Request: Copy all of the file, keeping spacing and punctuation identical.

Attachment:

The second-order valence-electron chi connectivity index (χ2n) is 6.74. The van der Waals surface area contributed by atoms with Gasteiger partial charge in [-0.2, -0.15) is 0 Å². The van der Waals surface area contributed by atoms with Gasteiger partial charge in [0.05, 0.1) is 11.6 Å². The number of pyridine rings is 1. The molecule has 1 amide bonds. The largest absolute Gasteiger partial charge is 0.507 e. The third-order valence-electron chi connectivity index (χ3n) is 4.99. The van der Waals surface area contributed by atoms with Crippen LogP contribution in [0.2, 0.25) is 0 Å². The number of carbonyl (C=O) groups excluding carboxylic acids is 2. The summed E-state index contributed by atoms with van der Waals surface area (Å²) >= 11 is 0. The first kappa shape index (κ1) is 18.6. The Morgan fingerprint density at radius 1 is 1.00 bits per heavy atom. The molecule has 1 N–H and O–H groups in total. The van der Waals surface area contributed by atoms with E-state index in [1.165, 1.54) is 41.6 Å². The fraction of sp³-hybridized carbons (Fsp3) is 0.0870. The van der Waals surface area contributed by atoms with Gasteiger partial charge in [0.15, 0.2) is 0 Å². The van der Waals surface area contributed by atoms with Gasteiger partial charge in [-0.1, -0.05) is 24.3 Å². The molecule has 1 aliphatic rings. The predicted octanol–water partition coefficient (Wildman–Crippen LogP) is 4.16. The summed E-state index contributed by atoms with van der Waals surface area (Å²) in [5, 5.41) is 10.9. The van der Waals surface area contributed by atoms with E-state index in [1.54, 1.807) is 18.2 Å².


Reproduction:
The second-order valence-electron chi connectivity index (χ2n) is 6.74. The van der Waals surface area contributed by atoms with Gasteiger partial charge in [-0.2, -0.15) is 0 Å². The van der Waals surface area contributed by atoms with Gasteiger partial charge in [0.05, 0.1) is 11.6 Å². The number of pyridine rings is 1. The molecule has 1 amide bonds. The largest absolute Gasteiger partial charge is 0.507 e. The third-order valence-electron chi connectivity index (χ3n) is 4.99. The van der Waals surface area contributed by atoms with Crippen LogP contribution in [0.2, 0.25) is 0 Å². The number of carbonyl (C=O) groups excluding carboxylic acids is 2. The summed E-state index contributed by atoms with van der Waals surface area (Å²) >= 11 is 0. The first kappa shape index (κ1) is 18.6. The Morgan fingerprint density at radius 1 is 1.00 bits per heavy atom. The molecule has 1 N–H and O–H groups in total. The van der Waals surface area contributed by atoms with E-state index in [1.165, 1.54) is 41.6 Å². The fraction of sp³-hybridized carbons (Fsp3) is 0.0870. The van der Waals surface area contributed by atoms with Gasteiger partial charge in [0.15, 0.2) is 0 Å². The van der Waals surface area contributed by atoms with Gasteiger partial charge in [-0.1, -0.05) is 24.3 Å². The molecule has 1 aliphatic rings. The predicted octanol–water partition coefficient (Wildman–Crippen LogP) is 4.16. The summed E-state index contributed by atoms with van der Waals surface area (Å²) in [5, 5.41) is 10.9. The van der Waals surface area contributed by atoms with E-state index in [1.54, 1.807) is 18.2 Å².